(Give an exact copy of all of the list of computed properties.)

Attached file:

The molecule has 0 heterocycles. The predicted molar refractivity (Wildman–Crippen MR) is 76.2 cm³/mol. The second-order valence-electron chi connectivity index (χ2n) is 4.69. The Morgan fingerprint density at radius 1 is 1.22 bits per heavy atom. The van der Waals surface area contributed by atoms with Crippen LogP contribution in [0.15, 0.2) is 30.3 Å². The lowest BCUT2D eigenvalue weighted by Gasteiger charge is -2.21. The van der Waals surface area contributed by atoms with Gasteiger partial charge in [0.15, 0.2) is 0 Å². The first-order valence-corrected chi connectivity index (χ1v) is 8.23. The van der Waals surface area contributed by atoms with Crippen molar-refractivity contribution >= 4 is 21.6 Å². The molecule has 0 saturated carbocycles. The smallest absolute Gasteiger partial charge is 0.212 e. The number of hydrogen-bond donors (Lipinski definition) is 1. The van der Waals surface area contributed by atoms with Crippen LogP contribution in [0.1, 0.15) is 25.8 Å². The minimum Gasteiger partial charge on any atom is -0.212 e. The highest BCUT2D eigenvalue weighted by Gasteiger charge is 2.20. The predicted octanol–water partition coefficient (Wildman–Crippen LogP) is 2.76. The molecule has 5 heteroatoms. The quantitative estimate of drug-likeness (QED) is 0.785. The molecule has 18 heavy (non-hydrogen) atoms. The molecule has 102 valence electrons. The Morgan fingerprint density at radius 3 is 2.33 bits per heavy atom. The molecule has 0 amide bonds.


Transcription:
The molecule has 0 heterocycles. The predicted molar refractivity (Wildman–Crippen MR) is 76.2 cm³/mol. The second-order valence-electron chi connectivity index (χ2n) is 4.69. The Morgan fingerprint density at radius 1 is 1.22 bits per heavy atom. The van der Waals surface area contributed by atoms with Crippen LogP contribution in [0.15, 0.2) is 30.3 Å². The lowest BCUT2D eigenvalue weighted by Gasteiger charge is -2.21. The van der Waals surface area contributed by atoms with Gasteiger partial charge in [0.15, 0.2) is 0 Å². The first-order valence-corrected chi connectivity index (χ1v) is 8.23. The van der Waals surface area contributed by atoms with Crippen molar-refractivity contribution >= 4 is 21.6 Å². The molecule has 0 saturated carbocycles. The smallest absolute Gasteiger partial charge is 0.212 e. The number of hydrogen-bond donors (Lipinski definition) is 1. The van der Waals surface area contributed by atoms with Crippen LogP contribution in [0.1, 0.15) is 25.8 Å². The minimum Gasteiger partial charge on any atom is -0.212 e. The highest BCUT2D eigenvalue weighted by Gasteiger charge is 2.20. The predicted octanol–water partition coefficient (Wildman–Crippen LogP) is 2.76. The molecule has 5 heteroatoms. The quantitative estimate of drug-likeness (QED) is 0.785. The molecule has 18 heavy (non-hydrogen) atoms. The molecule has 102 valence electrons. The Morgan fingerprint density at radius 3 is 2.33 bits per heavy atom. The molecule has 0 amide bonds.